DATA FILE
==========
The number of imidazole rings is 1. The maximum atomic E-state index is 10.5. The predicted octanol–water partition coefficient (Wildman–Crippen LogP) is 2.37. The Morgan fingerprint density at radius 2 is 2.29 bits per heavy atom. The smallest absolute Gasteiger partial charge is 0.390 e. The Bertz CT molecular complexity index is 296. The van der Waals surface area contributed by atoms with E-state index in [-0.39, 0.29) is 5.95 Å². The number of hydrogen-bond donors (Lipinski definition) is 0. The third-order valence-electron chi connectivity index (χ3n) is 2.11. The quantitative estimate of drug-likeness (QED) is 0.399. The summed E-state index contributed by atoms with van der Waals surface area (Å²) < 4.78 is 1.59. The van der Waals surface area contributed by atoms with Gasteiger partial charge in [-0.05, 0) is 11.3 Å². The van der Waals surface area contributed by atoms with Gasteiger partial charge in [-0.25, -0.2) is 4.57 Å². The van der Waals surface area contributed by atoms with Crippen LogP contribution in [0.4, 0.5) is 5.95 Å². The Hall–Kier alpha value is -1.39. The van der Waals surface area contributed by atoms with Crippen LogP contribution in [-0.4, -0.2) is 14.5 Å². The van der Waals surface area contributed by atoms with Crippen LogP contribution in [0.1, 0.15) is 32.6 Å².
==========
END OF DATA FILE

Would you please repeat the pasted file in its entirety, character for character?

The number of imidazole rings is 1. The maximum atomic E-state index is 10.5. The predicted octanol–water partition coefficient (Wildman–Crippen LogP) is 2.37. The Morgan fingerprint density at radius 2 is 2.29 bits per heavy atom. The smallest absolute Gasteiger partial charge is 0.390 e. The Bertz CT molecular complexity index is 296. The van der Waals surface area contributed by atoms with E-state index in [-0.39, 0.29) is 5.95 Å². The number of hydrogen-bond donors (Lipinski definition) is 0. The third-order valence-electron chi connectivity index (χ3n) is 2.11. The quantitative estimate of drug-likeness (QED) is 0.399. The summed E-state index contributed by atoms with van der Waals surface area (Å²) < 4.78 is 1.59. The van der Waals surface area contributed by atoms with Gasteiger partial charge in [-0.05, 0) is 11.3 Å². The van der Waals surface area contributed by atoms with Gasteiger partial charge in [-0.25, -0.2) is 4.57 Å². The van der Waals surface area contributed by atoms with Crippen LogP contribution in [0.4, 0.5) is 5.95 Å². The Hall–Kier alpha value is -1.39. The van der Waals surface area contributed by atoms with Crippen LogP contribution in [-0.4, -0.2) is 14.5 Å². The van der Waals surface area contributed by atoms with Crippen LogP contribution in [0.1, 0.15) is 32.6 Å².